The following Commercial practice note Produced in partnership with Aashit Shah and Pallavi Banerjee of J. Sagar Associates provides comprehensive and up to date legal information covering:
Updated in July 2019
The business environment
Establishing a presence
Financing a company
Opening a bank account
Utilising office space
Key employment laws
Contracting with third parties
Protecting key assets and employees
India is the world’s largest democracy with a population of roughly 1.3 billion. While it was predominantly dependant on agriculture as the main revenue source for several years since its independence in 1947, over the last couple of decades, industrial and service sectors comprise a bulk of its economy, with the services sector contributing about 54.17% of the gross value added last year. Today, the Indian economy is the seventh-largest in the world by GDP growth and the third-largest by purchasing power parity. India is one of the G-20 major economies, a member of BRICS and a developing economy among the top 20 global traders according to the World Trade Organisation. The Indian economy has flourished since it opened its doors to foreign investments in 1991. With a stable political environment, an independent judiciary, liberal investment policies, cost competitiveness and a large pool of skilled workforce fluent in English, India today is a preferred investment destination for many global investors, banks, financial institutions and business houses. Foreign companies that want to do business in India have different avenues available to them. This guide provides a broad framework on what a foreign company needs to do and be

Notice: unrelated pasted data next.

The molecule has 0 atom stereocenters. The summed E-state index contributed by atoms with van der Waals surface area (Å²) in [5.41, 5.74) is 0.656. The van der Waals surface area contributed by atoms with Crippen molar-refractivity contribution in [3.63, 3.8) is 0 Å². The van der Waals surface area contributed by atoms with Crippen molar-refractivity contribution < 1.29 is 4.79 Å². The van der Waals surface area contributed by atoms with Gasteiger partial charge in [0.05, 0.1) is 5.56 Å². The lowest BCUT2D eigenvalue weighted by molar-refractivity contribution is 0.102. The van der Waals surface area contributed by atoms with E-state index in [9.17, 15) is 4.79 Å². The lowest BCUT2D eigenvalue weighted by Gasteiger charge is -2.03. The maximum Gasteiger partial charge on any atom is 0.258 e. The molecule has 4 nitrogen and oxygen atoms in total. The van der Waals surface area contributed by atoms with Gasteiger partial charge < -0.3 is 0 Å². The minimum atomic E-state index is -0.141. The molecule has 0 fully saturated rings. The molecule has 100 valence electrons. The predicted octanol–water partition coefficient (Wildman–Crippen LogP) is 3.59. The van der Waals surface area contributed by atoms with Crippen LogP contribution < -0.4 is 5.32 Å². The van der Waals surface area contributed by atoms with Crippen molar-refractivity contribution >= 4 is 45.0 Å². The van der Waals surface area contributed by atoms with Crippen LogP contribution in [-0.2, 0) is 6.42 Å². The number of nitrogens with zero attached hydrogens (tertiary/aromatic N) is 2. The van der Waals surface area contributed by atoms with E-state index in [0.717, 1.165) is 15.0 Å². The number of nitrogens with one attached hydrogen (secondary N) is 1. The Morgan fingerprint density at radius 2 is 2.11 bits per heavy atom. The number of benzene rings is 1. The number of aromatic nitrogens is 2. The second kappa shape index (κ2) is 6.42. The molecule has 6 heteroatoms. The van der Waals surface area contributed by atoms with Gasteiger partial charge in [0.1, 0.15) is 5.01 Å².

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Voluntary manslaughterVoluntary manslaughter consists of those killings which would be murder (because the accused has the relevant mental element for murder) but which are reduced to manslaughter because of one of the three special defences (loss of control, diminished responsibility or suicide
BREXIT: As of exit day (31 January 2020), the UK is no longer an EU Member State. However, in accordance with the Withdrawal Agreement, the UK has entered an implementation period, during which it continues to be subject to EU law. This has an impact on this Practice Note. For further guidance on
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